Israeli Culture

Israel is home to beloved religious sites, archaeological gems, and awe-inspiring natural wonders. Travelers flock to Israel to explore Nazareth and Jerusalem, float in the Dead Sea, and the Mediterranean city of Tel Aviv. Israel contains a collectivist society in which the group, especially the family, is value more than its individual members. Israelis enjoy sharing life with their family and friends and are quick to offer help to those in need. Israelis are generally dedicated to their culture and state.

Host an Israeli student in the U.S.

Israeli People and Community

Family is at the core of Israeli life. The number of children per family varies greatly depending on the family’s level of religiosity. Secular Jews may have around two children, Modern Orthodox Jews may have around four to seven children, and ultra-Orthodox Jews may eight to twelve children. In most Israeli families, both parents work.

Parents focus a large part of their lives on raising their children. As a result, Israeli children tend to receive a lot of attention and focus. Family ties remain strong, even as children become adults. After graduating high school, most children leave home to serve their mandatory army service. Some may return home and live with parents while attending university.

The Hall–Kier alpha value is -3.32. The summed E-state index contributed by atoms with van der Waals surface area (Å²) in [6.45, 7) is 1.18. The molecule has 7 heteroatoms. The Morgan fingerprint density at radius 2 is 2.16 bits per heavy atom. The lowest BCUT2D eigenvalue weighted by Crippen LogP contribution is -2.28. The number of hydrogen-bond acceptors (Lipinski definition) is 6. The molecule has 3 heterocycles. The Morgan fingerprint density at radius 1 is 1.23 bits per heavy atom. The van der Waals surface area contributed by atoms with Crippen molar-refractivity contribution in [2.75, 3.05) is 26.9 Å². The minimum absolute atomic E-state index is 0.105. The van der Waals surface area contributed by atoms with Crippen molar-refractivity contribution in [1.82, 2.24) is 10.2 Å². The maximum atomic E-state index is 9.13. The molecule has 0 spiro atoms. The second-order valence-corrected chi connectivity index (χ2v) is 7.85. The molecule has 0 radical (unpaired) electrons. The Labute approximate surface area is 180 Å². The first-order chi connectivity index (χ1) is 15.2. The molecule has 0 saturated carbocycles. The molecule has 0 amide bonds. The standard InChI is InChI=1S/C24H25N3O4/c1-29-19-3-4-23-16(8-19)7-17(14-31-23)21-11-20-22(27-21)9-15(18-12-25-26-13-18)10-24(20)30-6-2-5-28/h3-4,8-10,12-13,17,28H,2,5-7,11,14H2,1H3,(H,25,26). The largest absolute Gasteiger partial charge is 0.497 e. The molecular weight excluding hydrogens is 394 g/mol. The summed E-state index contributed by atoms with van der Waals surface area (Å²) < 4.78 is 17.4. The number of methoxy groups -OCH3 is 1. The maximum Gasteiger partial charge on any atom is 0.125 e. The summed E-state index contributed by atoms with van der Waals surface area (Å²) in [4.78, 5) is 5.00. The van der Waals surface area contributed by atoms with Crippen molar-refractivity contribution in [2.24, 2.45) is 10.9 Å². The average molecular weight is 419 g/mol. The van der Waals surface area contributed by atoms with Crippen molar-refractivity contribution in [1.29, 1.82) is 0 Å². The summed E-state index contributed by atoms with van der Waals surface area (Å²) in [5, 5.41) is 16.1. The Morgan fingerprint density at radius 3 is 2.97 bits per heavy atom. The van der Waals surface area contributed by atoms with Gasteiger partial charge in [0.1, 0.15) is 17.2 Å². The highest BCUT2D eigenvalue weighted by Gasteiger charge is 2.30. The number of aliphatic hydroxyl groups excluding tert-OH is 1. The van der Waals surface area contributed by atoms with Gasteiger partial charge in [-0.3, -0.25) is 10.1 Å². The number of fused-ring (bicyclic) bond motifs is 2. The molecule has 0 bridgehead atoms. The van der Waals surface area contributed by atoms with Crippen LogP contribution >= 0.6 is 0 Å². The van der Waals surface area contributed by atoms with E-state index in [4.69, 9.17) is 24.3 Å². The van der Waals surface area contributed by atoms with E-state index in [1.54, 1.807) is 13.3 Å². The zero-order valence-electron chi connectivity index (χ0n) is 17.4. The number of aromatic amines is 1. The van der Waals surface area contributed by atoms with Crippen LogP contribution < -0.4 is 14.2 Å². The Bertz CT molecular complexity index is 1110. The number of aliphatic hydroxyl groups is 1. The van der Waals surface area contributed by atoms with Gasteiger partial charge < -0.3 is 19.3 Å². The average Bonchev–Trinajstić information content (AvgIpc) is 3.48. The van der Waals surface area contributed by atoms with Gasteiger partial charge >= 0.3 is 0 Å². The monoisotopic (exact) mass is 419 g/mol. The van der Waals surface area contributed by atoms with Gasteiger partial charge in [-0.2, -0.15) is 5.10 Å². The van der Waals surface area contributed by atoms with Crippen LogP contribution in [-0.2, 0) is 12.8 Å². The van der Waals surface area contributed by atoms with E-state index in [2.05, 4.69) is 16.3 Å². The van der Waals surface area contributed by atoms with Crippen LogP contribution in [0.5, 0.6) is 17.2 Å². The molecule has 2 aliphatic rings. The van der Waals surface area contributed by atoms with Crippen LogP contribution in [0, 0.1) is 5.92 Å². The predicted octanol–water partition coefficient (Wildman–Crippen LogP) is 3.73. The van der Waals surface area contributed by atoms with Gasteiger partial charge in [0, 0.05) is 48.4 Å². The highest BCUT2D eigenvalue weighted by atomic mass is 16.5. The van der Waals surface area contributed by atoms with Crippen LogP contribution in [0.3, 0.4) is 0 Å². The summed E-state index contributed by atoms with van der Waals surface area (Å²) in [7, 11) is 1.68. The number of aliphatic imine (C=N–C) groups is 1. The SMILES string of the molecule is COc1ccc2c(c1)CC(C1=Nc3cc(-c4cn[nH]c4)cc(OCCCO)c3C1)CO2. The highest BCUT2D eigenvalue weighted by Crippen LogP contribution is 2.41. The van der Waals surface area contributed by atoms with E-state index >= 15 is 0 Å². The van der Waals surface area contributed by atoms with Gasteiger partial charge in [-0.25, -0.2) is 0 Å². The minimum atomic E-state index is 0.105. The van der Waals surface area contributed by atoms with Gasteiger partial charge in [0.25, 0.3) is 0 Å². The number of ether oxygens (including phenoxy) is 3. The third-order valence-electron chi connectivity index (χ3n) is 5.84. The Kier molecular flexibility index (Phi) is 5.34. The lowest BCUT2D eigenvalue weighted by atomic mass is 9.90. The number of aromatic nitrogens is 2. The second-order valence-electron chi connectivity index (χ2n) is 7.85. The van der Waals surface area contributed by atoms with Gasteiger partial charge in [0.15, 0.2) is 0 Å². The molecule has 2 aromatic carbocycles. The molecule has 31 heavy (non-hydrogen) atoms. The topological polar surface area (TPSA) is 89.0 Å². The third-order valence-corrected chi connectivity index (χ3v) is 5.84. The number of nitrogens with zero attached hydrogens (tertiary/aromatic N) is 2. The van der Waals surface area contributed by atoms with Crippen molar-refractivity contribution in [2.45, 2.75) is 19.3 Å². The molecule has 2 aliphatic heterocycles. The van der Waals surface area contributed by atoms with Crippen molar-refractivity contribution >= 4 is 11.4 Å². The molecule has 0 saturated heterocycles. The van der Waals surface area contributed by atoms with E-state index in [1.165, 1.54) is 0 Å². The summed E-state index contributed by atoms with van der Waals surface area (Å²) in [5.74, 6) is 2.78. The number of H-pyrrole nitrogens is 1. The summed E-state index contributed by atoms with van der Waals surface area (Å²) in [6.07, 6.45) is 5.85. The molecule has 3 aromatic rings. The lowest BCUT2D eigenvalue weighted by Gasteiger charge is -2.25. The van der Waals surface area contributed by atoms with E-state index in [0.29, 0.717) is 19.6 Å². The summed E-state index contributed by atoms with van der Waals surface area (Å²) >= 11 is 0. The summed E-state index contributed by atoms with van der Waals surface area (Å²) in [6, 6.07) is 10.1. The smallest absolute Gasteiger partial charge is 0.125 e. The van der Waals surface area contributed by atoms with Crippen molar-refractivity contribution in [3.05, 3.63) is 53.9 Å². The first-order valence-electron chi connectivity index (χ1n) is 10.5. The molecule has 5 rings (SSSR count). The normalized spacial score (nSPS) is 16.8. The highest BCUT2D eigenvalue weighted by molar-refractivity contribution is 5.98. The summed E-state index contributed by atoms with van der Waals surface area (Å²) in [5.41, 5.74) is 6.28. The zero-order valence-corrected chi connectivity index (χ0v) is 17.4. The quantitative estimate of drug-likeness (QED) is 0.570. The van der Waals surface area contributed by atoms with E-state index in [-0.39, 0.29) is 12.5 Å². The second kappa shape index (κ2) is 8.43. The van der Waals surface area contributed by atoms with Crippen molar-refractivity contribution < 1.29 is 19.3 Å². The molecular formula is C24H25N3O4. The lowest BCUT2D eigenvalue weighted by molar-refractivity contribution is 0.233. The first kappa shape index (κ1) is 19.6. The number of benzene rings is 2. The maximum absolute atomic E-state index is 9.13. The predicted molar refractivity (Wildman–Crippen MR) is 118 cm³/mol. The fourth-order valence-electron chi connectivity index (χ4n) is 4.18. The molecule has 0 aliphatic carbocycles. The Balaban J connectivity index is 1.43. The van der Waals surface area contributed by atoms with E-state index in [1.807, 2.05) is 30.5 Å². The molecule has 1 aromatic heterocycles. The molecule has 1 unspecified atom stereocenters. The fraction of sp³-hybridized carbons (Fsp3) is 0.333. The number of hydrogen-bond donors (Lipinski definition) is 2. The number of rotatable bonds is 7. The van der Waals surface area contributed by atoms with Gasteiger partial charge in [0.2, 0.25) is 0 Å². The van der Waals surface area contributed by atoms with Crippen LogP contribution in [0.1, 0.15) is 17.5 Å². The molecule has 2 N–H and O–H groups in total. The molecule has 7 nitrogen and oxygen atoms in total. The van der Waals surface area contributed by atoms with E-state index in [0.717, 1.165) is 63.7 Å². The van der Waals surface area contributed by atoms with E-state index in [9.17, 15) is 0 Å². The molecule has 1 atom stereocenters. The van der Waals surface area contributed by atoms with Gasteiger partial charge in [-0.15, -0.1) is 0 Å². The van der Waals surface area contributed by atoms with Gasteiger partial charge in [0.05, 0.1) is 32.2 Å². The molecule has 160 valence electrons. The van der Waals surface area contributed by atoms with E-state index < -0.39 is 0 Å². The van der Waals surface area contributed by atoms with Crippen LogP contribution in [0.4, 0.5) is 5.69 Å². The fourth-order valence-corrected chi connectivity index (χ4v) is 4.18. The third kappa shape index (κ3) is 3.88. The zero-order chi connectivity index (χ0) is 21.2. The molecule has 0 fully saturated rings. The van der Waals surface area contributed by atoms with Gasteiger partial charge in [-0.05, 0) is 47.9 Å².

Language and Communication Styles

Hebrew is Israel’s official language.

Food in Israel

Israeli food

Popular dishes include hummus (chickpea spread), kebab (meat and vegetables on a skewer), falafel (fried balls of crushed chickpeas, oil, and spices), shawarma (spit-roasted meat and salad inside pita bread), burékas (savory pastries with fillings such as potato, cheese, or spinach), ptitim (an Israeli toasted pasta shaped like rice or little balls), and Russian borscht (beet soup). Vegetable salad is usually eaten daily. Fruit shakes and iced coffee are popular summertime drinks. A popular winter dessert is krembo, a chocolate-covered creamy marshmallow with a cookie base.